On January 15, 1973, Chapter 3, of the National Association of Dog Obedience Instructors conducted a one-day seminar in Manassas, Virginia, on the Basic Course. Following is the first part of a condensed version of one of the presentations entitled NEW APPROACHES AND TECHNIQUES IN DOG TRAINING AND EVALUATING THEIR EFFECTIVENESS.
When I finished high school (more years ago than I care to remember), I was impressed, as any recent high school graduate, that I was really educated. I am sure I was more knowledgeable than an infant, but I soon realized that I was ignorant when compared to older people who had more experience than I. Then, during my first office job, I noticed with interest a little sign the President of the company had on his desk. It said SO LONG AS YOU ARE GREEN, YOU GROW: WHEN YOU GET RIPE, YOU GET ROTTEN. This little axiom is particularly appropriate for obedience instructors. We have all met the instructor who thinks he knows it all. But the older, more experienced instructor realizes that the MORE ONE LEARNS, THE MORE THERE IS TO LEARN. By meeting today, all of us are saying that we are still green and want to grow. We want to learn more about dog training and we want to share experiences in our hobby.
I work for a company with an engineering department and for every successful development there have been many experiments in designs and techniques on the way to success. And success in our company, as in any business, is the sale of a good product or service. In dog training, we have some people who might be called chief engineers. These are the Pearsalls, the Stricklands, the Koehlers, the Saunders, etc. We could say that every instructor is an engineer working out the details of programs outlined by the chief engineers, for success or failure. Perhaps my exposure to a research and development organization for 13 years has sharpened my mind to the scientific approaches which must be used to develop new and superior products. But what is a “scientific approach?” Perhaps the dictionary can help which defines science as: “(1) Any department of knowledge in which the results of investigation have been logically arranged; (2) Knowledge of facts . . . gained and verified by exact observation, organized experiment and orderly thinking; (3) An orderly presentation of facts, reasonings, doctrines, and beliefs concerning some subject or group of subjects; (4) Expertness, skill, or proficiency resulting from knowledge.” With this definition in mind, let me say that all obedience instructors are scientists, that is, all instructors should be scientists. An instructor who is not using a scientific approach to training is getting rotten in his training. Everything is a changing process and we must keep up to date – sometimes if only to know WHAT NOT TO DO. How could the problem be eliminated or avoided? These questions kept haunting me. No instructor has successfully passed on to me his secret of getting dogs off lead. I have had to devise my own system for those dogs that are aware of the lead being re- moved. I had a dog which had this problem, and I used every gimmick in the book: the fishing line, the drop lead, the lead without the snap in it, etc., but these were tried as solutions to a problem that had been in existence for a long time. How could I have avoided the problem in the first place? That was what I wanted to know as an instructor. I decided that I should try never to let the dog or owner become dependent on the lead. From the first session, the lead was put over the owner’s shoulders and he was told that the object was to keep his left hand off the lead as much as possible. By encouraging the handler to walk fast and praise his dog when the dog was in the correct heel position, I found that I was able to start some of the dogs with off-lead work after 5 weeks. The object was to reduce if not eliminate the OWNERS’ and the DOGS’ dependence on the lead from the very start. For too many the lead is like Linus’ blanket which later on may be difficult to abandon.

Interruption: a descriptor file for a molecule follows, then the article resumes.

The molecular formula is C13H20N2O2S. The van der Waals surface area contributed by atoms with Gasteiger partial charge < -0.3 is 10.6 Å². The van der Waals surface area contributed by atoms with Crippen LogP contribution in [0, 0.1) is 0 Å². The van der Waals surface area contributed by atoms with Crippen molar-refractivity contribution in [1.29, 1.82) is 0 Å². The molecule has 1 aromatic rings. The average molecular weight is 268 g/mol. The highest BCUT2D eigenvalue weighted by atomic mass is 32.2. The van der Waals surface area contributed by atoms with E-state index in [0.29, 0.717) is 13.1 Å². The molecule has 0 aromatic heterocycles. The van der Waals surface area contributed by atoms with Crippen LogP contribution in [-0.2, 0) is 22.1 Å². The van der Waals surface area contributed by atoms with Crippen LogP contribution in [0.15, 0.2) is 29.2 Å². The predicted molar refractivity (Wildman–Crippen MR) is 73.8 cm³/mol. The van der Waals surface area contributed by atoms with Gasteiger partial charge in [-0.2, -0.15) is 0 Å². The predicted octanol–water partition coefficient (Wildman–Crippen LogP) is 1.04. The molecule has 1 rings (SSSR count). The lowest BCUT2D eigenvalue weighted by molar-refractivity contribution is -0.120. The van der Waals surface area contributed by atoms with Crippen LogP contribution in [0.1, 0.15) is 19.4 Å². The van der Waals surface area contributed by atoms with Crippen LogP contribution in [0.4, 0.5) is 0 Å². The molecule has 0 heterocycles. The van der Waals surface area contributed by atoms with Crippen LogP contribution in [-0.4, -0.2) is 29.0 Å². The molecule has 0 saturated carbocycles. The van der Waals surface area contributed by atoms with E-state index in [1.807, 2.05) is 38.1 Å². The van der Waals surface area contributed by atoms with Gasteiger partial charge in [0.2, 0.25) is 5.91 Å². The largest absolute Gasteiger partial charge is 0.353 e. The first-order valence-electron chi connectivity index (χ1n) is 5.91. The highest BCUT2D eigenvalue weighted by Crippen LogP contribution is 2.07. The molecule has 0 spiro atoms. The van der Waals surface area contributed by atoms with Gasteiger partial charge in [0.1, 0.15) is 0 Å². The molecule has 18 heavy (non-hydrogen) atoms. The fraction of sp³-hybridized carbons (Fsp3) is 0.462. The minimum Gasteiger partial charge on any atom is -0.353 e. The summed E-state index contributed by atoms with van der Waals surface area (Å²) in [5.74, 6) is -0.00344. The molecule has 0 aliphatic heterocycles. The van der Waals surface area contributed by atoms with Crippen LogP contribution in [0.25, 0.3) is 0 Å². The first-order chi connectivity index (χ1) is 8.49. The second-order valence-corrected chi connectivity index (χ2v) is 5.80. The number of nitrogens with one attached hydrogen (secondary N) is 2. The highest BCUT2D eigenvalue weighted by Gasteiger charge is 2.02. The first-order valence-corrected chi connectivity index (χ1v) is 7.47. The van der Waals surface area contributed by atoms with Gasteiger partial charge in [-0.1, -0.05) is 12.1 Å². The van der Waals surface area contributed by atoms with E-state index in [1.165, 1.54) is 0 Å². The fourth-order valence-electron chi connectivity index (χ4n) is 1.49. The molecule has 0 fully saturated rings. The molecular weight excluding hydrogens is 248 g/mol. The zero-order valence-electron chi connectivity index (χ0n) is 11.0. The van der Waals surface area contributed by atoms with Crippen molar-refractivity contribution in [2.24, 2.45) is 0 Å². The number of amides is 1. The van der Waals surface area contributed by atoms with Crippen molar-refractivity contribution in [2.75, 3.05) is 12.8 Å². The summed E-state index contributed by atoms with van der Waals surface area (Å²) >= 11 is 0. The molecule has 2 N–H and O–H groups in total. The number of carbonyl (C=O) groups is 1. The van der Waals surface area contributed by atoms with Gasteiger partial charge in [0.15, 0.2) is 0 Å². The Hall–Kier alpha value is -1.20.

Of course, I was anxious to evaluate the success of this method. Only 2 of the 5 dogs on which I had tried this continued into the Novice Class where I could determine if the early off-lead work paid off. One of the 2 dogs had to drop out of the class for personal reasons. This left me with only one dog on which to base an opinion. This was a Westie, 2 years old, and thought to be a problem dog by his owner. After 16 weeks of training, this dog and handler entered a trial and earned a leg on the CD with a credible score. To be sure, this cannot be considered a scientific conclusion; it did, however, encourage me to try the technique in another class. Dogs from this class are now training in Novice classes and I will be watching their progress to determine the success of using the earlier offlead work as a foundation for their training.
©1973 O. S. Point